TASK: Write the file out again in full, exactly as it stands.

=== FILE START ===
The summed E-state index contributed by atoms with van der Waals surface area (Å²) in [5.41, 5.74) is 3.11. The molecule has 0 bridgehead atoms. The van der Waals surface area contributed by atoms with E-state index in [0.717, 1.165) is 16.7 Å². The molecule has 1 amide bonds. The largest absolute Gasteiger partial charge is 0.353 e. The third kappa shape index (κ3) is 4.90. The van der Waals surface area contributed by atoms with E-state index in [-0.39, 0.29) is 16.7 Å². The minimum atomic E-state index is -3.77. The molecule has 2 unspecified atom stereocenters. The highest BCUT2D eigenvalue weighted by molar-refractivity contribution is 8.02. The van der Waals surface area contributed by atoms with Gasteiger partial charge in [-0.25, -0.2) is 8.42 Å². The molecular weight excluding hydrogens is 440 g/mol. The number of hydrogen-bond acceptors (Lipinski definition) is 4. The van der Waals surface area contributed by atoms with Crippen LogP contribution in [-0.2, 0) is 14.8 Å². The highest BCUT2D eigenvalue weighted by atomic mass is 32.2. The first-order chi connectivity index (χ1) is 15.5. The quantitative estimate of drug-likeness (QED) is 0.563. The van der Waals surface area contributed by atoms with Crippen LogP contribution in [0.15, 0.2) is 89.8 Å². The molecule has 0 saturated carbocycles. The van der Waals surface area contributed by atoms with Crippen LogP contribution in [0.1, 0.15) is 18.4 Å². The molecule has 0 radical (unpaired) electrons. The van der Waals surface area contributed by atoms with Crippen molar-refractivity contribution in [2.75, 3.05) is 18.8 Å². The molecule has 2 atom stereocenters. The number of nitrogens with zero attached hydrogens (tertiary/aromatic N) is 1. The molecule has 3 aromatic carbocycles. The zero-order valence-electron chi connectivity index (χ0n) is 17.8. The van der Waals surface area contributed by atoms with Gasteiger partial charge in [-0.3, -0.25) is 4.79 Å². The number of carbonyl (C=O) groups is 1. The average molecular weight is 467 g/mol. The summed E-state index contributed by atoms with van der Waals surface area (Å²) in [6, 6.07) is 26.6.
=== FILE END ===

The summed E-state index contributed by atoms with van der Waals surface area (Å²) in [5.41, 5.74) is 3.11. The molecule has 0 bridgehead atoms. The van der Waals surface area contributed by atoms with E-state index in [0.717, 1.165) is 16.7 Å². The molecule has 1 amide bonds. The largest absolute Gasteiger partial charge is 0.353 e. The third kappa shape index (κ3) is 4.90. The van der Waals surface area contributed by atoms with E-state index in [-0.39, 0.29) is 16.7 Å². The minimum atomic E-state index is -3.77. The molecule has 2 unspecified atom stereocenters. The highest BCUT2D eigenvalue weighted by molar-refractivity contribution is 8.02. The van der Waals surface area contributed by atoms with Gasteiger partial charge in [-0.25, -0.2) is 8.42 Å². The molecular weight excluding hydrogens is 440 g/mol. The number of hydrogen-bond acceptors (Lipinski definition) is 4. The van der Waals surface area contributed by atoms with Crippen LogP contribution in [-0.2, 0) is 14.8 Å². The highest BCUT2D eigenvalue weighted by atomic mass is 32.2. The first-order chi connectivity index (χ1) is 15.5. The quantitative estimate of drug-likeness (QED) is 0.563. The van der Waals surface area contributed by atoms with Crippen LogP contribution in [0.15, 0.2) is 89.8 Å². The molecule has 0 saturated carbocycles. The van der Waals surface area contributed by atoms with Crippen LogP contribution in [0.1, 0.15) is 18.4 Å². The molecule has 0 radical (unpaired) electrons. The van der Waals surface area contributed by atoms with Crippen molar-refractivity contribution in [2.75, 3.05) is 18.8 Å². The molecule has 2 atom stereocenters. The number of nitrogens with zero attached hydrogens (tertiary/aromatic N) is 1. The molecule has 3 aromatic carbocycles. The zero-order valence-electron chi connectivity index (χ0n) is 17.8. The van der Waals surface area contributed by atoms with Gasteiger partial charge in [-0.3, -0.25) is 4.79 Å². The number of carbonyl (C=O) groups is 1. The average molecular weight is 467 g/mol. The summed E-state index contributed by atoms with van der Waals surface area (Å²) in [6, 6.07) is 26.6.